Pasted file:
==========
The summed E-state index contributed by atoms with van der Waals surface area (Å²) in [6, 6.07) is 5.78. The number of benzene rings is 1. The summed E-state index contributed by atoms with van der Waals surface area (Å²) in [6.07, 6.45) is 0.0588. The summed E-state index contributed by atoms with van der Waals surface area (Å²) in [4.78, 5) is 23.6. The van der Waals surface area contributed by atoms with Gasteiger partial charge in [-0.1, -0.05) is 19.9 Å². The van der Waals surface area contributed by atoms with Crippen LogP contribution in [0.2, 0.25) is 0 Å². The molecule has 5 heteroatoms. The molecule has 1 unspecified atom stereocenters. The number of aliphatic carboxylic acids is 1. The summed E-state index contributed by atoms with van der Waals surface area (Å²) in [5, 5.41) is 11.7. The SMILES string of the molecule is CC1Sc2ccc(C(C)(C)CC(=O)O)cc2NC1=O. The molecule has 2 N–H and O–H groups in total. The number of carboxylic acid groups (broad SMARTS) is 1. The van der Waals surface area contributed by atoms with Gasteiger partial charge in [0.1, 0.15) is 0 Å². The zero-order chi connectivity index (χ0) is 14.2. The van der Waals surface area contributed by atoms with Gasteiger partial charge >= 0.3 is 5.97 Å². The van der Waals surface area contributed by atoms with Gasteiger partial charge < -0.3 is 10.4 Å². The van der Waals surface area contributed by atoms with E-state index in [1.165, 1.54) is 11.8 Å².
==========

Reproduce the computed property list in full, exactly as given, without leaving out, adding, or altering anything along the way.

The summed E-state index contributed by atoms with van der Waals surface area (Å²) in [6, 6.07) is 5.78. The number of benzene rings is 1. The summed E-state index contributed by atoms with van der Waals surface area (Å²) in [6.07, 6.45) is 0.0588. The summed E-state index contributed by atoms with van der Waals surface area (Å²) in [4.78, 5) is 23.6. The van der Waals surface area contributed by atoms with Gasteiger partial charge in [-0.1, -0.05) is 19.9 Å². The van der Waals surface area contributed by atoms with Crippen LogP contribution in [0.2, 0.25) is 0 Å². The molecule has 5 heteroatoms. The molecule has 1 unspecified atom stereocenters. The number of aliphatic carboxylic acids is 1. The summed E-state index contributed by atoms with van der Waals surface area (Å²) in [5, 5.41) is 11.7. The SMILES string of the molecule is CC1Sc2ccc(C(C)(C)CC(=O)O)cc2NC1=O. The molecule has 2 N–H and O–H groups in total. The number of carboxylic acid groups (broad SMARTS) is 1. The van der Waals surface area contributed by atoms with Gasteiger partial charge in [0.1, 0.15) is 0 Å². The zero-order chi connectivity index (χ0) is 14.2. The van der Waals surface area contributed by atoms with Gasteiger partial charge >= 0.3 is 5.97 Å². The van der Waals surface area contributed by atoms with Gasteiger partial charge < -0.3 is 10.4 Å². The van der Waals surface area contributed by atoms with E-state index in [1.165, 1.54) is 11.8 Å².